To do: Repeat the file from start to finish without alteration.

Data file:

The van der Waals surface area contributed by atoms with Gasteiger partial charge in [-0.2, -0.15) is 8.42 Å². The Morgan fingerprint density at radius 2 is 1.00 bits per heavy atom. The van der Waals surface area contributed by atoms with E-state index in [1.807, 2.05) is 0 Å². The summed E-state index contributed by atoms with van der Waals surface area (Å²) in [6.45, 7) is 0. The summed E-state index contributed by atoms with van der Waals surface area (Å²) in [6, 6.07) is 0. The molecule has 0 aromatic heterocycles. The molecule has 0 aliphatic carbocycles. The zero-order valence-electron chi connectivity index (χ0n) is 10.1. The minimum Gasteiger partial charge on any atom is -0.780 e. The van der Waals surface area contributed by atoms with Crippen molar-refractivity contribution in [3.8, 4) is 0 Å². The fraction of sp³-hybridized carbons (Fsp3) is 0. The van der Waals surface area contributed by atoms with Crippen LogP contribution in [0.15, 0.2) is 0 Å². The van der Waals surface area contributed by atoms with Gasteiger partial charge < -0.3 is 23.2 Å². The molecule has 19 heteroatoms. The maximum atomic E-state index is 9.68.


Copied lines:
The van der Waals surface area contributed by atoms with Gasteiger partial charge in [-0.2, -0.15) is 8.42 Å². The Morgan fingerprint density at radius 2 is 1.00 bits per heavy atom. The van der Waals surface area contributed by atoms with E-state index in [1.807, 2.05) is 0 Å². The summed E-state index contributed by atoms with van der Waals surface area (Å²) in [6.45, 7) is 0. The summed E-state index contributed by atoms with van der Waals surface area (Å²) in [6, 6.07) is 0. The molecule has 0 aromatic heterocycles. The molecule has 0 aliphatic carbocycles. The zero-order valence-electron chi connectivity index (χ0n) is 10.1. The minimum Gasteiger partial charge on any atom is -0.780 e. The van der Waals surface area contributed by atoms with Crippen molar-refractivity contribution in [3.8, 4) is 0 Å². The fraction of sp³-hybridized carbons (Fsp3) is 0. The van der Waals surface area contributed by atoms with Crippen LogP contribution in [0.15, 0.2) is 0 Å². The van der Waals surface area contributed by atoms with Gasteiger partial charge < -0.3 is 23.2 Å². The molecule has 19 heteroatoms. The maximum atomic E-state index is 9.68.